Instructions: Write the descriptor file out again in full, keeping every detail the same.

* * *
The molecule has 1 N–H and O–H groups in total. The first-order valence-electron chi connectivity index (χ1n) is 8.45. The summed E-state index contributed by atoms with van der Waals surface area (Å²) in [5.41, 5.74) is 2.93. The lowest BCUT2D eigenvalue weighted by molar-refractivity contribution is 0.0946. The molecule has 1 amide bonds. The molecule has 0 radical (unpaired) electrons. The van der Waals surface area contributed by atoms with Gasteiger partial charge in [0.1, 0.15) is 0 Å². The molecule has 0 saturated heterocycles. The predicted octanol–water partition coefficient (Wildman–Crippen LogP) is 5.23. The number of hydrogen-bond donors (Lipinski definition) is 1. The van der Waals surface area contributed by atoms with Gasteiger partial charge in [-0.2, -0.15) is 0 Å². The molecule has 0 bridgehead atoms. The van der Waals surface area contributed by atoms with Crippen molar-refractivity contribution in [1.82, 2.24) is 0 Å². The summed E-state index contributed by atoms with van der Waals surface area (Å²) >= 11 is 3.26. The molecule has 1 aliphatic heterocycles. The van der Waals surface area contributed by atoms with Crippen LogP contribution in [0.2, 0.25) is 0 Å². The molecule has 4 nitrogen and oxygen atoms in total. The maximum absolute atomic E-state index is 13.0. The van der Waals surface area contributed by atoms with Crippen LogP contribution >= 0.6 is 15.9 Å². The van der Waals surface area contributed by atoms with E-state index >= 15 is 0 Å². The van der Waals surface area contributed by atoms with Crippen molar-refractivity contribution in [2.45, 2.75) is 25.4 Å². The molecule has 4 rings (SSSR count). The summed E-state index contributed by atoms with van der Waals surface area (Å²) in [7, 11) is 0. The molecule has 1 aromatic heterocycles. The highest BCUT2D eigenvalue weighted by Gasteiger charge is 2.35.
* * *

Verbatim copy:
The molecule has 1 N–H and O–H groups in total. The first-order valence-electron chi connectivity index (χ1n) is 8.45. The summed E-state index contributed by atoms with van der Waals surface area (Å²) in [5.41, 5.74) is 2.93. The lowest BCUT2D eigenvalue weighted by molar-refractivity contribution is 0.0946. The molecule has 1 amide bonds. The molecule has 0 radical (unpaired) electrons. The van der Waals surface area contributed by atoms with Gasteiger partial charge in [0.1, 0.15) is 0 Å². The molecule has 0 saturated heterocycles. The predicted octanol–water partition coefficient (Wildman–Crippen LogP) is 5.23. The number of hydrogen-bond donors (Lipinski definition) is 1. The van der Waals surface area contributed by atoms with Gasteiger partial charge in [-0.2, -0.15) is 0 Å². The molecule has 0 bridgehead atoms. The van der Waals surface area contributed by atoms with Crippen molar-refractivity contribution in [1.82, 2.24) is 0 Å². The summed E-state index contributed by atoms with van der Waals surface area (Å²) >= 11 is 3.26. The molecule has 1 aliphatic heterocycles. The van der Waals surface area contributed by atoms with Crippen LogP contribution in [0.2, 0.25) is 0 Å². The molecule has 4 nitrogen and oxygen atoms in total. The maximum absolute atomic E-state index is 13.0. The van der Waals surface area contributed by atoms with Crippen LogP contribution >= 0.6 is 15.9 Å². The van der Waals surface area contributed by atoms with E-state index >= 15 is 0 Å². The van der Waals surface area contributed by atoms with Crippen molar-refractivity contribution in [2.45, 2.75) is 25.4 Å². The molecule has 4 rings (SSSR count). The summed E-state index contributed by atoms with van der Waals surface area (Å²) in [7, 11) is 0. The molecule has 1 aromatic heterocycles. The highest BCUT2D eigenvalue weighted by Gasteiger charge is 2.35.